October 24 hearings:
The Supreme State Security Prosecution released singer and student El-Amir Fahim under the guarantee of his place of residence in connection with Case No. 440 of 2022 (Supreme State Security). This comes within the presidential pardon initiative to release political prisoners who have not been sentenced before a court.
Fahim’s video song while wearing a military uniform was the reason for his arrest that took place on June 28. He faced charges of joining a terrorist group, spreading false news, and using a social media account to commit a crime.
The Supreme State Security Prosecution also renewed the detention of the four participating students in “Batman Helwan Event,” physical therapy student Anas Mahmoud Zahran, cooperation institute student Karim Mohamed Refaat, and high school students Mazen Reda and Eslam Nagdy, for 15 days each.
The four students face charges of joining a terrorist group, spreading false news, and inciting a terrorist act against their participation in the “Batman Helwan Event” on Facebook, in which hundreds of thousands of Facebook users and celebrities engaged with, in a statement regarding the incident, the Ministry of Interior announced that all legal measures had been taken against the event’s organizers as they exploited the reach volume to achieve financial gains.
The Prosecution of South Cairo Court, again, summoned the poet Amina Abdullah to resume its investigations with her regarding accusations of contempt of religion and taking god’s name in vain against a report filed by a lawyer against her, which carried No. 80 of 2022 and registered under No. 37 of 2022.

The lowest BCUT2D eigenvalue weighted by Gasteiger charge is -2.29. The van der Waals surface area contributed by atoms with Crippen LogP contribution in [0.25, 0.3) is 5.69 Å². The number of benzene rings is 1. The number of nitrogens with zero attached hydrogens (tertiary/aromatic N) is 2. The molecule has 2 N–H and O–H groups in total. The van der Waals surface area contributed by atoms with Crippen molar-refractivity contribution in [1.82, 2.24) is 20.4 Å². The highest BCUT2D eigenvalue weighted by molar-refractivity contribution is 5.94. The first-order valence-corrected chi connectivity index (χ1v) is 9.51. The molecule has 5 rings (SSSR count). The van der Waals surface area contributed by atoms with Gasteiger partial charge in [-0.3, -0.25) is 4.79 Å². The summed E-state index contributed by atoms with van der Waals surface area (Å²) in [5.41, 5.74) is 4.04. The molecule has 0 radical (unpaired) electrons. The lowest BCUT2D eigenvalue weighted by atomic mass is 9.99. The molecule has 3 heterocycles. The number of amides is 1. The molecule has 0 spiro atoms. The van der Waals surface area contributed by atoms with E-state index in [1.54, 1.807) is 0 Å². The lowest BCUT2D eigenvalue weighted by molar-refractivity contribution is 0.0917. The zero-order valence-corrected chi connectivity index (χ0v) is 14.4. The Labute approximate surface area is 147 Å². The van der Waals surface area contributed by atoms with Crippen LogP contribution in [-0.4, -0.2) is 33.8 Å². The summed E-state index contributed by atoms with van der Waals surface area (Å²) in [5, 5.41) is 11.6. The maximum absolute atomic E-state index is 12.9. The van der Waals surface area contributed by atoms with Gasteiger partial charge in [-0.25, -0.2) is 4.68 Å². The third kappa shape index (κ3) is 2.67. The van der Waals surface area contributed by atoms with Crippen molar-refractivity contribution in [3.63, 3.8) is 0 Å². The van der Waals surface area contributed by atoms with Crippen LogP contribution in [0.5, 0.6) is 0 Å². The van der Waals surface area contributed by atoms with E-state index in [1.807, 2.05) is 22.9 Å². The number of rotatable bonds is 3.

The lawyer’s report came regarding several phrases used by Abdullah in her divan “girls for pain,” which was published in 2019; the Prosecution summoned Abdullah for the first time to interrogate her on October 16, and she was released on October 18, on a 5 thousand Egyptian Pounds bail.
State Council Courts
On October 23, the Administrative Judiciary Court adjourned to next December 25 the examination hearing of the two lawsuits filed by AFTE regarding broadcasting the sessions of the house of representatives and the Senate on TV, digitally, and publishing them via the Official Gazette for pleading.
AFTE’s lawyers requested the court to allow them to obtain a certificate from the official gazette to indicate if the sessions of the Senate and the House of Representatives are published in the Official Gazette; however, the court did not consider their request.
The two lawsuits were filed on May 2021 against the speaker of the Senate, which carried No. 46319 of 75, and against the speaker of the House of Representatives, carried No. 46322 of 75, challenging the negative decision not to broadcast the senate and the House of Representatives sessions in a manner that prevents citizens’ political participation and popular control over members of the legislative authority.
It should be noted that the State Commissioners had previously accepted the lawsuit against the house of representative in form and rejected their merits, as the appealed decision is one of the administrative decisions of the House of Representatives; thus, it’s not justiciable, and the law stipulates the publicity of the council’s sessions, but it does not specify a specific way to achieve this publicity, the State Commissioners Authority believes that publishing some extracts from what happened in the sessions, whether via the press or social media achieves the principle of publicity, and that there is no constitutional obligation for the House of Representatives to air their session on TV, and that the council has the right to choose the appropriate means for it to achieve publicity.